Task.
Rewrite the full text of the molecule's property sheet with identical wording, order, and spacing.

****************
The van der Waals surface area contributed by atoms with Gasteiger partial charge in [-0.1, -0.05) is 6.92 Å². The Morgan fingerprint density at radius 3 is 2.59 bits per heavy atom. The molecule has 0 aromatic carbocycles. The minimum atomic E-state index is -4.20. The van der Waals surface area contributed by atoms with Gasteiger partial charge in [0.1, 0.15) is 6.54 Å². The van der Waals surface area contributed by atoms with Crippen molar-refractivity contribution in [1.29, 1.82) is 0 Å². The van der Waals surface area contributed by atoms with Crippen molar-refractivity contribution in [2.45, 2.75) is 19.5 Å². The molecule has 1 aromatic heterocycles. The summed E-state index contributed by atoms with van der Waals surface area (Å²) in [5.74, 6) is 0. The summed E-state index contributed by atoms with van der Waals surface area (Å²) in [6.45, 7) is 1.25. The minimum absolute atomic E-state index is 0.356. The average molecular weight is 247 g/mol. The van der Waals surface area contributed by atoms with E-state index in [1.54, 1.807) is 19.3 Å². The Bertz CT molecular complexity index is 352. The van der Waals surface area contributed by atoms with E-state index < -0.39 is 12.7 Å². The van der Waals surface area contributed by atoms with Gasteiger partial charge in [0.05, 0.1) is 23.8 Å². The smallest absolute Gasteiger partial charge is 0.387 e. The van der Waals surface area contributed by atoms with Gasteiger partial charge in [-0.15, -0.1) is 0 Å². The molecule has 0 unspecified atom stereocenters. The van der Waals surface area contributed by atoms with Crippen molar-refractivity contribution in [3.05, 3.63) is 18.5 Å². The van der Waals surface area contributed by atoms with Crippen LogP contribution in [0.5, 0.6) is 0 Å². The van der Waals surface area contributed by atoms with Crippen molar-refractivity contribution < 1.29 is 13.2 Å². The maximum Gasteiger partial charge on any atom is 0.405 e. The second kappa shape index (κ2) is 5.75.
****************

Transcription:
The van der Waals surface area contributed by atoms with Gasteiger partial charge in [-0.1, -0.05) is 6.92 Å². The Morgan fingerprint density at radius 3 is 2.59 bits per heavy atom. The molecule has 0 aromatic carbocycles. The minimum atomic E-state index is -4.20. The van der Waals surface area contributed by atoms with Gasteiger partial charge in [0.1, 0.15) is 6.54 Å². The van der Waals surface area contributed by atoms with Crippen molar-refractivity contribution in [1.29, 1.82) is 0 Å². The van der Waals surface area contributed by atoms with Crippen molar-refractivity contribution in [2.45, 2.75) is 19.5 Å². The molecule has 1 aromatic heterocycles. The summed E-state index contributed by atoms with van der Waals surface area (Å²) in [5.74, 6) is 0. The summed E-state index contributed by atoms with van der Waals surface area (Å²) in [6.45, 7) is 1.25. The minimum absolute atomic E-state index is 0.356. The average molecular weight is 247 g/mol. The van der Waals surface area contributed by atoms with E-state index in [1.54, 1.807) is 19.3 Å². The Bertz CT molecular complexity index is 352. The van der Waals surface area contributed by atoms with E-state index < -0.39 is 12.7 Å². The van der Waals surface area contributed by atoms with Gasteiger partial charge in [0.05, 0.1) is 23.8 Å². The smallest absolute Gasteiger partial charge is 0.387 e. The van der Waals surface area contributed by atoms with Gasteiger partial charge in [-0.15, -0.1) is 0 Å². The molecule has 0 unspecified atom stereocenters. The van der Waals surface area contributed by atoms with Crippen molar-refractivity contribution in [3.05, 3.63) is 18.5 Å². The van der Waals surface area contributed by atoms with Crippen LogP contribution in [0.5, 0.6) is 0 Å². The van der Waals surface area contributed by atoms with Crippen molar-refractivity contribution < 1.29 is 13.2 Å². The maximum Gasteiger partial charge on any atom is 0.405 e. The second kappa shape index (κ2) is 5.75.